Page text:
Bursitis

What is Bursitis?

Bursitis is inflammation of a bursa, a small fluid-filled sac that acts as a cushion between a bone and muscle, skin or tendon. The type of bursitis depends on the location of the affected bursa. This condition commonly affects the shoulder, elbow, hip, buttocks, knees and calf.

Bursitis Causes

Bursitis and tendinitis often result from sports injuries or repetitive movements. But it can also be caused by:

  • Bad posture or walking habits
  • Stress on soft tissues from an abnormal or poorly positioned joint or bone (such as leg length differences or joint deformities)
  • Some types of arthritis and related conditions (rheumatoid arthritis, osteoarthritis and gout)
  • Metabolic conditions such as diabetes
  • Side effects from taking certain medications

Since the pain occurs near a joint, these conditions are sometimes mistaken for arthritis.

Bursitis Symptoms

This condition causes inflammation, tenderness and pain in areas around a joint, such as the tendons, ligaments, bursae and muscles. Some conditions can occur suddenly, last for days or longer and usually resolve with rest or treatment. They can also re-occur in the same body area.

Bursitis Diagnosis

A primary care doctor can diagnose most soft tissue rheumatic conditions with a medical history and physical examination. If you experience persistent redness or swelling around the joints, as well as fever or chills, see a doctor immediately to make certain you don’t have an infection.

Bursitis and Tendinitis Treatment

Bursitis and tendinitis may go away over time. If they don’t, the doctor will focus on reducing pain and inflammation and preserving mobility to prevent disability and recurrence. He or she may refer you to a rheumatologist, an orthopaedic surgeon or a physical therapist for specialized treatment, if necessary. When properly treated, most of these conditions don’t result in permanent joint damage or disability.

Common bursitis treatment options include:

Rest and Splints

Many soft tissue conditions are caused by muscle overuse, so the first treatment may include resting the painful area or avoiding a particular activity for a while. Splints, braces or slings allow a particular area to rest until the pain eases.

Hot and Cold Therapy

A cold compress can help reduce initial swelling and pain. Cold therapy is usually most effective during the first 48 hours after overuse, injury or swelling begins. After 48 hours or for chronic (long-term) pain, dry or moist heat (e.g., warm bath) may be more helpful than cold compresses.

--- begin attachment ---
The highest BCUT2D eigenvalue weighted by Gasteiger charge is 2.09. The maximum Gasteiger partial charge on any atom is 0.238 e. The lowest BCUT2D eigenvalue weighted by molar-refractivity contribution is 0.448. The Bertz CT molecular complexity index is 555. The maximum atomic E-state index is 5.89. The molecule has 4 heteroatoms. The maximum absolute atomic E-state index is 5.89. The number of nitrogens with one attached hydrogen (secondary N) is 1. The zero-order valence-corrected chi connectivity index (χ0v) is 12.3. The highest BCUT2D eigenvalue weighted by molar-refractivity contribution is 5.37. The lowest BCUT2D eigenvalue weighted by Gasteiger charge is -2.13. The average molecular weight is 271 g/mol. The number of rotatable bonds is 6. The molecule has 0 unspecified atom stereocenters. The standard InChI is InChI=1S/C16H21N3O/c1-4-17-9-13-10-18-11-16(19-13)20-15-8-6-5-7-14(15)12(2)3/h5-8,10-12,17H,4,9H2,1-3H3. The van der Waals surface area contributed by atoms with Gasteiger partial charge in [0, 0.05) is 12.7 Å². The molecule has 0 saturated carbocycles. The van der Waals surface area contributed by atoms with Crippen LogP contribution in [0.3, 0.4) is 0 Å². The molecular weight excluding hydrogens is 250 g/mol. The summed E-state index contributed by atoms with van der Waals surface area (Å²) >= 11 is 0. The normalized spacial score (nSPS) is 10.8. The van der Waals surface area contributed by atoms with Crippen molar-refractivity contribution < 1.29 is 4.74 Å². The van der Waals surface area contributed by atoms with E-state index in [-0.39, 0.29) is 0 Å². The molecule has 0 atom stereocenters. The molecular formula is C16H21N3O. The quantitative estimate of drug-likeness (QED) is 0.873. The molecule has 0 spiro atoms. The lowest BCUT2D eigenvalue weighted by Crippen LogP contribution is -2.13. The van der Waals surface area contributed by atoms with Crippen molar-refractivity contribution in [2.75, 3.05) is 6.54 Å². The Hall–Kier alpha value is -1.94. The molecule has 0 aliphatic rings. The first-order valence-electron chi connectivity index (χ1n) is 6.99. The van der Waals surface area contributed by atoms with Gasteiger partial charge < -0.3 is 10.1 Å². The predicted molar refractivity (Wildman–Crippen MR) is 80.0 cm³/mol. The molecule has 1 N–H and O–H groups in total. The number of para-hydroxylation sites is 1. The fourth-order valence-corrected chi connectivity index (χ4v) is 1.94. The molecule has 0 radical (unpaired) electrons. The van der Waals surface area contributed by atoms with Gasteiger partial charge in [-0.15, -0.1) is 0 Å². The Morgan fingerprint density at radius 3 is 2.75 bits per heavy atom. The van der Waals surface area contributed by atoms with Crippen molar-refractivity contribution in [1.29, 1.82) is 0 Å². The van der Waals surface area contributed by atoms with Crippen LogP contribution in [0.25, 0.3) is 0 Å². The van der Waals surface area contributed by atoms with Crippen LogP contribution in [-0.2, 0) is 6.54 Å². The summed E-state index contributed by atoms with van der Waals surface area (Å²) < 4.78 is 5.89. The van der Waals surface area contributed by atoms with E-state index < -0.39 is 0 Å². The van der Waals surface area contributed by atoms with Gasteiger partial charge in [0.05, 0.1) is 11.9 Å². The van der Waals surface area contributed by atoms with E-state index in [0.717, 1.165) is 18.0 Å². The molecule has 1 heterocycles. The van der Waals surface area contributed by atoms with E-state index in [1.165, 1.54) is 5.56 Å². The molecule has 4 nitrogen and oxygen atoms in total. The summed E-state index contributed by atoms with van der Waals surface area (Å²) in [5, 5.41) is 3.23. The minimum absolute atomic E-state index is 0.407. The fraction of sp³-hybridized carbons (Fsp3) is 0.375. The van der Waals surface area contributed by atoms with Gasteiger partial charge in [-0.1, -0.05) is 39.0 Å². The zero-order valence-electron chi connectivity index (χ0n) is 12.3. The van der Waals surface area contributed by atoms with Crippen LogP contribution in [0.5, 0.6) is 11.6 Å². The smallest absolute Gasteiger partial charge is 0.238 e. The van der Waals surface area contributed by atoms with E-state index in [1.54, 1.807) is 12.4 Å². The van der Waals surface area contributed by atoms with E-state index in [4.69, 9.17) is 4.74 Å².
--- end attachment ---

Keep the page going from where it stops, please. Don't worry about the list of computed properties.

Over-the-Counter and Prescription Medicines

These medicines help relieve pain and/or inflammation. The doctor may recommend an over-the-counter analgesic (pain reliever), such as acetaminophen or a nonsteroidal anti-inflammatory drug (NSAID), such as aspirin, ibuprofen or naproxen. Depending on the severity of the symptoms, doctors may prescribe a stronger version of an analgesic or NSAID.

Corticosteroids Injections

Corticosteroids are powerful anti-inflammatory medicines. They are injected directly into a joint in a doctor’s office.

Physical Therapy

A physical therapist can provide the following:

  • Hot/cold treatments, ultrasound (sound wave), laser and water therapy
  • Soft tissue or joint mobilization (manual therapy)
  • Orthotics or pressure-relieving devices for the arms and legs
  • A personalized exercise program
  • Analysis of posture and walking
  • Education regarding appropriate activities to allow healing to occur

Occupational Therapy

An occupational therapist can recommend modifications for daily activities and work habits to prevent re-injury. He can create hand and wrist splints and suggest assistive devices to help make daily activities easier.

Bursitis and Tendinitis Self Care

One of the best ways to take care of bursitis or tendinitis is to take a proactive role in your own treatment – a process called self-management. Because these conditions are mostly caused by overuse, the best way to prevent them from re-occuring is to avoid or modify activities that cause the problem. A doctor, a physical therapist or occupational therapist can provide suggestions on modifying daily activities. Maintaining a healthy weight can help take pressure of painful and swollen joints. Range-of-motion exercises can help to improve flexibility and reduce stiffness.

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